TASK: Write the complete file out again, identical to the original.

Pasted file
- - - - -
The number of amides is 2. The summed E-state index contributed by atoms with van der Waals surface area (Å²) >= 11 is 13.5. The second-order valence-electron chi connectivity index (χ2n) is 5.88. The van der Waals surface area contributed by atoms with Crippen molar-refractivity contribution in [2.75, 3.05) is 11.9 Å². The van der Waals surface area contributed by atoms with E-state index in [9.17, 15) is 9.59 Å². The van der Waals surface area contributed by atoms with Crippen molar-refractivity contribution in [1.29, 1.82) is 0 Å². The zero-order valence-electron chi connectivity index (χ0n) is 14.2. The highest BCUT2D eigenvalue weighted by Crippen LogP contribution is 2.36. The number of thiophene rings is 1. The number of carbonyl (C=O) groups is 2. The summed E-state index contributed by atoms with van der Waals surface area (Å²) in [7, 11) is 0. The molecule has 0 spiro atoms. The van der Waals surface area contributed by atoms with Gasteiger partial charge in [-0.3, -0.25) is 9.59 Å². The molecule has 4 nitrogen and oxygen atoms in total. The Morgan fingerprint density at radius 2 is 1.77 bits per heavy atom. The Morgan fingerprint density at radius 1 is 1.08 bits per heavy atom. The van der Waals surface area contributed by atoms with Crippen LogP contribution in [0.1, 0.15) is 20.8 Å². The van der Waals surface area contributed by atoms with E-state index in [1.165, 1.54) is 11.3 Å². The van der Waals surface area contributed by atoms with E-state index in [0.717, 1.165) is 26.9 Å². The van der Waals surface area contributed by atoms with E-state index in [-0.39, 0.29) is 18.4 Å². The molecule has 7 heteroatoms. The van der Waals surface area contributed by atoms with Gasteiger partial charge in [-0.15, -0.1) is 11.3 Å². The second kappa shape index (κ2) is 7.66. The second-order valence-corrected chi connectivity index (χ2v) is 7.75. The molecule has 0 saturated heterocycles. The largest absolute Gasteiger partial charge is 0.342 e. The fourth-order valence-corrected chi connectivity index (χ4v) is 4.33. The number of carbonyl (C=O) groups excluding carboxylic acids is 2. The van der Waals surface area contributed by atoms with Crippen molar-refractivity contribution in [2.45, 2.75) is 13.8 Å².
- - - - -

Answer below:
The number of amides is 2. The summed E-state index contributed by atoms with van der Waals surface area (Å²) >= 11 is 13.5. The second-order valence-electron chi connectivity index (χ2n) is 5.88. The van der Waals surface area contributed by atoms with Crippen molar-refractivity contribution in [2.75, 3.05) is 11.9 Å². The van der Waals surface area contributed by atoms with E-state index in [9.17, 15) is 9.59 Å². The van der Waals surface area contributed by atoms with Crippen molar-refractivity contribution in [1.29, 1.82) is 0 Å². The zero-order valence-electron chi connectivity index (χ0n) is 14.2. The highest BCUT2D eigenvalue weighted by Crippen LogP contribution is 2.36. The number of thiophene rings is 1. The number of carbonyl (C=O) groups is 2. The summed E-state index contributed by atoms with van der Waals surface area (Å²) in [7, 11) is 0. The molecule has 0 spiro atoms. The van der Waals surface area contributed by atoms with Gasteiger partial charge in [-0.3, -0.25) is 9.59 Å². The molecule has 4 nitrogen and oxygen atoms in total. The Morgan fingerprint density at radius 2 is 1.77 bits per heavy atom. The Morgan fingerprint density at radius 1 is 1.08 bits per heavy atom. The van der Waals surface area contributed by atoms with Crippen LogP contribution in [0.1, 0.15) is 20.8 Å². The van der Waals surface area contributed by atoms with E-state index in [1.165, 1.54) is 11.3 Å². The van der Waals surface area contributed by atoms with E-state index in [0.717, 1.165) is 26.9 Å². The van der Waals surface area contributed by atoms with E-state index in [-0.39, 0.29) is 18.4 Å². The molecule has 7 heteroatoms. The van der Waals surface area contributed by atoms with Gasteiger partial charge in [-0.15, -0.1) is 11.3 Å². The second kappa shape index (κ2) is 7.66. The second-order valence-corrected chi connectivity index (χ2v) is 7.75. The molecule has 0 saturated heterocycles. The largest absolute Gasteiger partial charge is 0.342 e. The fourth-order valence-corrected chi connectivity index (χ4v) is 4.33. The number of carbonyl (C=O) groups excluding carboxylic acids is 2. The van der Waals surface area contributed by atoms with Crippen molar-refractivity contribution in [2.45, 2.75) is 13.8 Å².